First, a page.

Term Asset-Backed Securities Loan Facility

Information as of April 9, 2020

What Does the Program Do?

Who Can Participate?

How to Participate?

Comments

Supports the asset-backed securities (“ABS”) market by providing loans for new ABS issuances.

 

Eligible ABS:

 

  • Auto loans and leases;
  • Student loans;
  • Credit card receivables (both consumer and corporate);
  • Equipment loans;
  • Floorplan loans;
  • Insurance premium finance loans;
  • Certain small business loans that are guaranteed by the SBA;
  • Leveraged loans; or
  • Commercial mortgages.

 

Eligible ABS must be issued on or after March 23, 2020. Commercial mortgage-backed securities (“CMBS”) issued on or after March 23, 2020, will not be eligible. For CMBS, the underlying credit exposures must be to real property located in the U.S. or a territory.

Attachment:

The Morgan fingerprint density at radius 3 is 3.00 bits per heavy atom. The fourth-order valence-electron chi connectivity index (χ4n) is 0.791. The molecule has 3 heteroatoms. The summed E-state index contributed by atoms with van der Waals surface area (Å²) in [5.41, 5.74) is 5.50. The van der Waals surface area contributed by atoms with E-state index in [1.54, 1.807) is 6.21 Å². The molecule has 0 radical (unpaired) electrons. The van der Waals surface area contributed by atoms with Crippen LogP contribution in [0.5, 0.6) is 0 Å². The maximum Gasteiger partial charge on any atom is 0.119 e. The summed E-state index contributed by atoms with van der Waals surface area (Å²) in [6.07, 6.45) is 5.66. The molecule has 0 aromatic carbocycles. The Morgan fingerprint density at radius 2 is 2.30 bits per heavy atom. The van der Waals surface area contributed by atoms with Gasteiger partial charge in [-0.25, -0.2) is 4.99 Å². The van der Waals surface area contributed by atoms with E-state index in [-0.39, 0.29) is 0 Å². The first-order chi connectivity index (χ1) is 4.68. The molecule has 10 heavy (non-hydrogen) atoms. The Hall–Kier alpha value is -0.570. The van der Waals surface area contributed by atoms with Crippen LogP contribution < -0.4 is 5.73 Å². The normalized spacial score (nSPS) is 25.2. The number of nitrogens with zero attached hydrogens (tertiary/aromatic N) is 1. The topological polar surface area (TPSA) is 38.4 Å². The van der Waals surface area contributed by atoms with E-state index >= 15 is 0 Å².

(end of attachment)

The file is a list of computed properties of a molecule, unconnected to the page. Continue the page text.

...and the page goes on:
Eligible borrowers:

 

  • All U.S. companies that own eligible collateral and maintain an account relationship with a primary dealer are eligible to borrow under the TALF.
  • A U.S. company is defined as a business that is created or organized in the U.S. or under the laws of the U.S. AND that has significant operations in and a majority of its employees based in the United States.

Through relationships with primary dealers, eligible borrowers can pledge eligible collateral to the Federal Reserve Bank of New York:

 

  • U.S. dollar denominated assets;
  • Credit Rating: highest long-term or the highest short-term investment-grade rating category from at least two eligible NRSROs; does not have a credit rating below the highest investment-grade rating category from an eligible NRSRO.